Sep 8, 2013; East Rutherford, NJ, USA; Tampa Bay Buccaneers running back Doug Martin (22) rushes the ball against the New York Jets during the first half at MetLife Stadium. Mandatory Credit: Joe Camporeale-USA TODAY Sports

Inside the Numbers: Looking at Pro Football Focus' Statistics for the Buccaneers, Week 1

Most fans are not yet over the Tampa Bay Buccaneers’ Week 1 loss to the New York Jets, but there is still time to figure out what went wrong, and how the Buccaneers can try to correct things before a key Week 2 matchup with the New Orleans Saints.

So let’s head over to Pro Football Focus and check out their charting statistics from the game, and see some of the areas where it all went wrong for the Bucs, and some areas that turned out to be positives.

All statistics obtained from Pro Football Focus, subscription required to access some data. Check out their website for more information.

Sep 8, 2013; East Rutherford, NJ, USA; Tampa Bay Buccaneers quarterback Josh Freeman (5) passes against the New York Jets during the fourth quarter of a game at MetLife Stadium. The Jets won 18-17. Mandatory Credit: Brad Penner-USA TODAY Sports

Josh Freeman’s Day Off

The Buccaneers’ quarterback certainly did himself no favors in the eyes of his doubters, posting a poor set of statistics in his first game of the season. A completion percentage under 50% and a 1 to 1 touchdown to interception ratio while taking 3 sacks seems like a continuation of the same struggles Freeman has had during his entire career.

But the strange thing about Sunday’s game is that Freeman actually did better while under pressure than he did when not under pressure. According to PFF, Freeman had a 69.7 rating when not under pressure, but a 73.4 rating when under pressure.

I instantly doubt the PFF evaluation of which plays were “pressured” or not for Freeman, as they only credit Freeman for throwing 8 passes under pressure all day. That seems quite low given the amount of pass rush the Jets were generating.

But regardless, the fact that Freeman played poorly both under pressure and without pressure is cause for concern. He was poor on throws deep down the field, completing only 3 of 12 passes longer than 10 yards.

The encouraging sign is Freeman’s efficiency on short throws over the middle. Josh has historically struggled in this area, but found himself completing 5 of 7 passes from 0-9 yards in the middle of the field on Sunday, earning a 113.7 QB rating on said throws.

Sep 8, 2013; East Rutherford, NJ, USA; Tampa Bay Buccaneers running back Doug Martin (22) fumbles after being hit by New York Jets inside linebacker David Harris (52) during the first half at MetLife Stadium. Mandatory Credit: Joe Camporeale-USA TODAY Sports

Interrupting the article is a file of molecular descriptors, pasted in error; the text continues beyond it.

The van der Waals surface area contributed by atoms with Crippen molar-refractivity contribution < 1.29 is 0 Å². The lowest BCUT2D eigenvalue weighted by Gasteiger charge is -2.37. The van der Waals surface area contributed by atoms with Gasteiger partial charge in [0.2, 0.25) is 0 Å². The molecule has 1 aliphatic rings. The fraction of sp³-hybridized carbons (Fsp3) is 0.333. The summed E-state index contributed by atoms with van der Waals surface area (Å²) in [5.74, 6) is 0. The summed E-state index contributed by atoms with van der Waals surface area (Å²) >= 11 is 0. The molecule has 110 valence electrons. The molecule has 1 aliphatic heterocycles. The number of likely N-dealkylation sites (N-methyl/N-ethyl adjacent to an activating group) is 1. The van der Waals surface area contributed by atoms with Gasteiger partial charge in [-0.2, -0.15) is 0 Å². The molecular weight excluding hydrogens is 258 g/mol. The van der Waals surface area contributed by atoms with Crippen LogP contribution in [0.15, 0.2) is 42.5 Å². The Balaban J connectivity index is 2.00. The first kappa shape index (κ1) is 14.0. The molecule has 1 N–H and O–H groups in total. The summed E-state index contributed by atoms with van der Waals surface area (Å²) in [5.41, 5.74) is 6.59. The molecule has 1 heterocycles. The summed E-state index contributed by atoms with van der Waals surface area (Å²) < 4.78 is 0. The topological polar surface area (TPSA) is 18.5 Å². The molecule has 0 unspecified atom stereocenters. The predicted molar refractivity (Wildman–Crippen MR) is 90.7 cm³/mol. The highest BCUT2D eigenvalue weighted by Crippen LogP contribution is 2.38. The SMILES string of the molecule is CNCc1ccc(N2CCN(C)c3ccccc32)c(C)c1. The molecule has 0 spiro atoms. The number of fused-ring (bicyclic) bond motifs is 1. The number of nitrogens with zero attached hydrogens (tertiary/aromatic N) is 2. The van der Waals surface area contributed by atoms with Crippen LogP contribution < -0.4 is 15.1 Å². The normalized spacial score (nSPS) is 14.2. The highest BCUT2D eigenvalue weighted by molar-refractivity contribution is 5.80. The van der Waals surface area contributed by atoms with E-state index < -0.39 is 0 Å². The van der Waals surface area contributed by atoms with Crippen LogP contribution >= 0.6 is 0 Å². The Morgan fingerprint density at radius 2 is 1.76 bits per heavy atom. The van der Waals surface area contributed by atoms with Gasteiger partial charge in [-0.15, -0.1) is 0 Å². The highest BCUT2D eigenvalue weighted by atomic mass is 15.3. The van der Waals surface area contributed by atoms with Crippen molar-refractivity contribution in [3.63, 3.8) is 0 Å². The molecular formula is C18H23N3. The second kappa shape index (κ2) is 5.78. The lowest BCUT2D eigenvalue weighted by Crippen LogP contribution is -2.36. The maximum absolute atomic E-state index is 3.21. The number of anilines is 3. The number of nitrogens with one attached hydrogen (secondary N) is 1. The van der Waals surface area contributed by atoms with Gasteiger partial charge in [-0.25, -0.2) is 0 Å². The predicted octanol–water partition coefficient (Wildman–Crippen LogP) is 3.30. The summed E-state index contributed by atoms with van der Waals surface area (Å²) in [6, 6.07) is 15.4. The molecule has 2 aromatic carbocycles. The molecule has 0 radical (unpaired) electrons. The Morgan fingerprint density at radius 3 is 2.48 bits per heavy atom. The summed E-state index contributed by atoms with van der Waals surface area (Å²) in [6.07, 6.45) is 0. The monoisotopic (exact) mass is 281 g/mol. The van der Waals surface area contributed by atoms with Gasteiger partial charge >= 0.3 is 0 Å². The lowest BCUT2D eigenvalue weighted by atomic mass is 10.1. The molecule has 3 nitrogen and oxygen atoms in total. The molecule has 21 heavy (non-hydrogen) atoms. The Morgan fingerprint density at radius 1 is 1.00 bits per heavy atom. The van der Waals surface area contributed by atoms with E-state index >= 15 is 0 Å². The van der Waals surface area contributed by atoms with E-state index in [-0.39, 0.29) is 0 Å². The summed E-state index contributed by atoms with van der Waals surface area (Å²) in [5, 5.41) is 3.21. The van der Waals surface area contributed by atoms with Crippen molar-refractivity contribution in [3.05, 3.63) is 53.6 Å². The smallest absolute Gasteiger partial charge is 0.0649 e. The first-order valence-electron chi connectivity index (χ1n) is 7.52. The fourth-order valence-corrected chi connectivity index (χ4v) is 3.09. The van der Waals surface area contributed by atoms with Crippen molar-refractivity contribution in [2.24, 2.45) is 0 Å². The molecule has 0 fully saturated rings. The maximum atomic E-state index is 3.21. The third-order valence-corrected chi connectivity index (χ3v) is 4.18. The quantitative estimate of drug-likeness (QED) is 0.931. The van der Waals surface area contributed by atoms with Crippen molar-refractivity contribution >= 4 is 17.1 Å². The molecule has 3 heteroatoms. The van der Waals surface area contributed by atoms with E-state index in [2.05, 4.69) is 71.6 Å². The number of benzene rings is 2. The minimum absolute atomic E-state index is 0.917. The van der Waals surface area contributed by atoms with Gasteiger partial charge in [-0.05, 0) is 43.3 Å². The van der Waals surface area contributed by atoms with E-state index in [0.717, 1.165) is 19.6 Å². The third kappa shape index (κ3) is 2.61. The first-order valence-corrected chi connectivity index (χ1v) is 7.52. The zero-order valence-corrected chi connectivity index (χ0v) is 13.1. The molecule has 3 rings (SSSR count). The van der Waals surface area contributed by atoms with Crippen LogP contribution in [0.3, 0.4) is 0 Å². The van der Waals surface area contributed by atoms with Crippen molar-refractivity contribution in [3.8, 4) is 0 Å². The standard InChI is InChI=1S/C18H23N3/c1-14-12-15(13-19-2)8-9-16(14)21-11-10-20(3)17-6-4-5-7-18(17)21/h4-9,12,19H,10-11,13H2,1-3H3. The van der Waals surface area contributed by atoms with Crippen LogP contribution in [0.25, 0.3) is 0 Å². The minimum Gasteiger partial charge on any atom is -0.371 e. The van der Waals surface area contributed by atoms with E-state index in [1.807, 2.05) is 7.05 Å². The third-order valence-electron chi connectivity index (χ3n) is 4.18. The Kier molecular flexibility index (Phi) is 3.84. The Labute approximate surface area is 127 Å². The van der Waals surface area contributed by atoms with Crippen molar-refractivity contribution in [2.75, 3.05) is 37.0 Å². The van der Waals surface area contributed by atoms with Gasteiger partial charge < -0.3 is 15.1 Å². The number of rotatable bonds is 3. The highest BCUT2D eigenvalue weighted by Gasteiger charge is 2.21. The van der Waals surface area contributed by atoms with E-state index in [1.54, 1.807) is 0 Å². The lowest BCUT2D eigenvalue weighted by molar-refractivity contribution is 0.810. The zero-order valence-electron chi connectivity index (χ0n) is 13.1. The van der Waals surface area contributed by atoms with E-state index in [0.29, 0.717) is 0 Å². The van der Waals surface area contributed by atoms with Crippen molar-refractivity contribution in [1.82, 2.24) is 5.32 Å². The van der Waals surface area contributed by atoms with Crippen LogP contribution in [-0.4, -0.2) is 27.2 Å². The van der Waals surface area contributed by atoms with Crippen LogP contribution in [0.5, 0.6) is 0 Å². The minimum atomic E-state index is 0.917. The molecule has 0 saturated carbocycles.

Going Right was Wrong for Doug Martin

The Buccaneers are missing All-Pro guard Carl Nicks from the left side of the offensive line, and apparently that led them to run right more often than they have before with Martin in the backfield.

The Buccaneers ran left last season at a much higher clip than they ran right, and that trend continued even when Nicks was sidelined due to injury. But on Sunday, the Buccaneers ran the ball to the right side of the formation 13 times according to PFF’s stats, and gained a total of 40 yards. Taking away the draw play late in the game makes those numbers even uglier.

When running behind the right guard, right tackle, or outside the right end, the Bucs had 9 carries for 8 yards from Martin. Donald Penn and either Carl Nicks or Jeremy Zuttah proved to be a great pair of blockers for Martin last season on the left side, so I can’t say I understand the Bucs’ desire to run right during Sunday’s game.

Also, the absence of Erik Lorig was definitely felt, as the Buccaneers are clearly better with their lead blocking fullback in the game.

Revis Island Is As Good As Advertised

For all the negatives we saw on Sunday from the Buccaneers, there was one huge positive takeaway in the form of the Buccaneers’ new cornerback, Darrelle Revis.

Revis was back to his old self on Sunday, and PFF agreed. He was the highest graded defensive player on the Buccaneers, allowing only one catch on 4 targets for a total of 13 yards. The play on which Revis “allowed” a catch was a play where the Jets ran multiple receivers through the same area and Revis was caught in traffic.

Darrelle was credited with two passes defended, and did not see any further targets after his early successes against Clyde Gates and Santonio Holmes. This turned out to be a blessing and a curse for the Bucs, as the Jets would find success throwing to running backs, tight ends, and wide receivers running short routes against linebackers and Leonard Johnson instead.

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